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Whether for myself, friends, family or places I’ve worked, I’ve purchased probably 100 computers from Gateway since 1990. They were one of about a zillion online retailers back then, but over time that huge crowd thinned out somewhat into a few major players, with Gateway and Dell ending up at the top head of the pack. But the PC world is now one direct seller short: Gateway has, as of today, closed their online sales division. Now, if you want a Gateway, you have to go to a retail or some other e-tail store to get one. More after the clicky thingie…

Ah, the good old days, when it was Gateway 2000 and they had an icky, gold, stylized ‘G’ logo embossed on their keyboards. Then came the cow box days along with the question “Computers from Iowa?!”. Then the 2000 mysteriously disappeared and it was just Gateway.

Things seemed to be going along swimmingly…so much in fact that the next thing you know, there were Gateway retail stores seemingly everywhere, where you could even walk in and buy a preconfig’d machine without the 2-4 week wait. Sweet!

But then things started to turn a bit South & Sour. The stores weren’t doing so well and just as soon as they started appearing, they started disappearing. For a while, it seemed like Gateway might disappear altogether. But in the last few years they seemed to be keeping up with, if not setting, trends in the PC market and even had some products that people outright loved, like their 30″ widescreen display.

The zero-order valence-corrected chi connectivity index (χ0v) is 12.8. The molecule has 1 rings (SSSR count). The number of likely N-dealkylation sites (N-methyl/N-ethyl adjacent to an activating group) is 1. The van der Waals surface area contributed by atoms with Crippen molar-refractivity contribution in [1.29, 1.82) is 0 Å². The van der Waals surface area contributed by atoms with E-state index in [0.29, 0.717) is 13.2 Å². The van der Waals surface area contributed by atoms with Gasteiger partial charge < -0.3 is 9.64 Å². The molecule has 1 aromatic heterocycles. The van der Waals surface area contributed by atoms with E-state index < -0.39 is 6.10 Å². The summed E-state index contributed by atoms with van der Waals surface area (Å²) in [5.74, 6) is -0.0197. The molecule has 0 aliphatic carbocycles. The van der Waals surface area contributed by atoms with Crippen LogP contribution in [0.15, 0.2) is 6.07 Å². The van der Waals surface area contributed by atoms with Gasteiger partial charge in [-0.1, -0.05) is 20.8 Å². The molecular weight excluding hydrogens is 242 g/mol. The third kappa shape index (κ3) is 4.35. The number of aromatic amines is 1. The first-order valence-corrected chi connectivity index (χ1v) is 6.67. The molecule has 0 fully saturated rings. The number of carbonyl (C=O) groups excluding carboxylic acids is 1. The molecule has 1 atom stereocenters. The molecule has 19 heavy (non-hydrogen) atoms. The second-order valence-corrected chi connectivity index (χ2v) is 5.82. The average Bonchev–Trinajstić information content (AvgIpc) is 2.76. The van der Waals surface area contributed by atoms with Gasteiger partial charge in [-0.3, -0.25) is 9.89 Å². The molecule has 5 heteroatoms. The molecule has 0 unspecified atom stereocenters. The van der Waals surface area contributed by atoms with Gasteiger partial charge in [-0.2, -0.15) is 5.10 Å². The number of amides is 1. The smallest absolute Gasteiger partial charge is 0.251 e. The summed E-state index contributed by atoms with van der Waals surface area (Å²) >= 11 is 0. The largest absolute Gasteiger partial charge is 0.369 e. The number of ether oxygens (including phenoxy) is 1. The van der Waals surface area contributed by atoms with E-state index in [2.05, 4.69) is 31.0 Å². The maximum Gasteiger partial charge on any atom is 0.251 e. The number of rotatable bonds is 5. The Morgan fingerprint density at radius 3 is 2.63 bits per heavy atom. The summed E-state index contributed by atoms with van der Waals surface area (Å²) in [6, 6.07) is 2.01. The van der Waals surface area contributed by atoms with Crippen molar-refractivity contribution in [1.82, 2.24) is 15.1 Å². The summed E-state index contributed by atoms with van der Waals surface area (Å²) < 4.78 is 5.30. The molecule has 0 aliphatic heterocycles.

Let’s be honest, though…there isn’t any PC market segment that Gateway had managed to capture. Dell had the server market. IBM / Lenovo the business laptops. HP the consumer desktop and laptop markets. Sony with the high-end / weird-end laptops. Alienware is the super-gaming king. Etc. All the while, Gateway’s just been playing along but not really making waves.

Then last fall, Taiwanese PC maker Acer purchased Gateway in a bid to compete in the U.S. with Dell and HP here. Acer. You remember them…they were the company, along with Packard Bell in the mid-’90s who made, like, the worst computers EVar. Blech.

But what’s done is done and Gateway will no longer be selling computers via direct sales. I’m kinda sad, to be honest. I bought a new Gateway last summer as my main home machine. It’s a decent computer, really. I’ve always liked the components that Gateway’s chosen and how they put a case together, because they’ve typically been much easier to work inside of than those by Dell or some other companies.

That said, when my Mom’s PC went out earlier this year, I just went to Best Buy and got her an HP. What can I say…they make good PCs for the average user, with good features, for not a lot of scratch.

So much for the (big) little guy. Sigh.